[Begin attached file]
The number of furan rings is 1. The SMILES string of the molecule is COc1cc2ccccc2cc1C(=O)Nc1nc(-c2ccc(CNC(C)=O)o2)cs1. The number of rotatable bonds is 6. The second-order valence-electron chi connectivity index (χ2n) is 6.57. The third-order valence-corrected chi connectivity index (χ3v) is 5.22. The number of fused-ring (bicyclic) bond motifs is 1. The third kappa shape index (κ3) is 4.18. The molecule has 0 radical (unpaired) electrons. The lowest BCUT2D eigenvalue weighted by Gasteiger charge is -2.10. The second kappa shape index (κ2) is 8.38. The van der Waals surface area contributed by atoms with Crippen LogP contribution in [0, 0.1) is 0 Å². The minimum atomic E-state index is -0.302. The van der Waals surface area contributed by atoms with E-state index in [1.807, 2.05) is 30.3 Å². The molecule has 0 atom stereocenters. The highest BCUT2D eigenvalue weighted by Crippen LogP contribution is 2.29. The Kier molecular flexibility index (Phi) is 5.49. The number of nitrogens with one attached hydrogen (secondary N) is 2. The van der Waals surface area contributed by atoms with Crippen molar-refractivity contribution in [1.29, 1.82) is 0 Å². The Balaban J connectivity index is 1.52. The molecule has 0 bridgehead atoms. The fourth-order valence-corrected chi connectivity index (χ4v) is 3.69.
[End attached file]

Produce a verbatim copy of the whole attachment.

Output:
The number of furan rings is 1. The SMILES string of the molecule is COc1cc2ccccc2cc1C(=O)Nc1nc(-c2ccc(CNC(C)=O)o2)cs1. The number of rotatable bonds is 6. The second-order valence-electron chi connectivity index (χ2n) is 6.57. The third-order valence-corrected chi connectivity index (χ3v) is 5.22. The number of fused-ring (bicyclic) bond motifs is 1. The third kappa shape index (κ3) is 4.18. The molecule has 0 radical (unpaired) electrons. The lowest BCUT2D eigenvalue weighted by Gasteiger charge is -2.10. The second kappa shape index (κ2) is 8.38. The van der Waals surface area contributed by atoms with Crippen LogP contribution in [0, 0.1) is 0 Å². The minimum atomic E-state index is -0.302. The van der Waals surface area contributed by atoms with E-state index in [1.807, 2.05) is 30.3 Å². The molecule has 0 atom stereocenters. The highest BCUT2D eigenvalue weighted by Crippen LogP contribution is 2.29. The Kier molecular flexibility index (Phi) is 5.49. The number of nitrogens with one attached hydrogen (secondary N) is 2. The van der Waals surface area contributed by atoms with Crippen molar-refractivity contribution in [1.29, 1.82) is 0 Å². The Balaban J connectivity index is 1.52. The molecule has 0 bridgehead atoms. The fourth-order valence-corrected chi connectivity index (χ4v) is 3.69.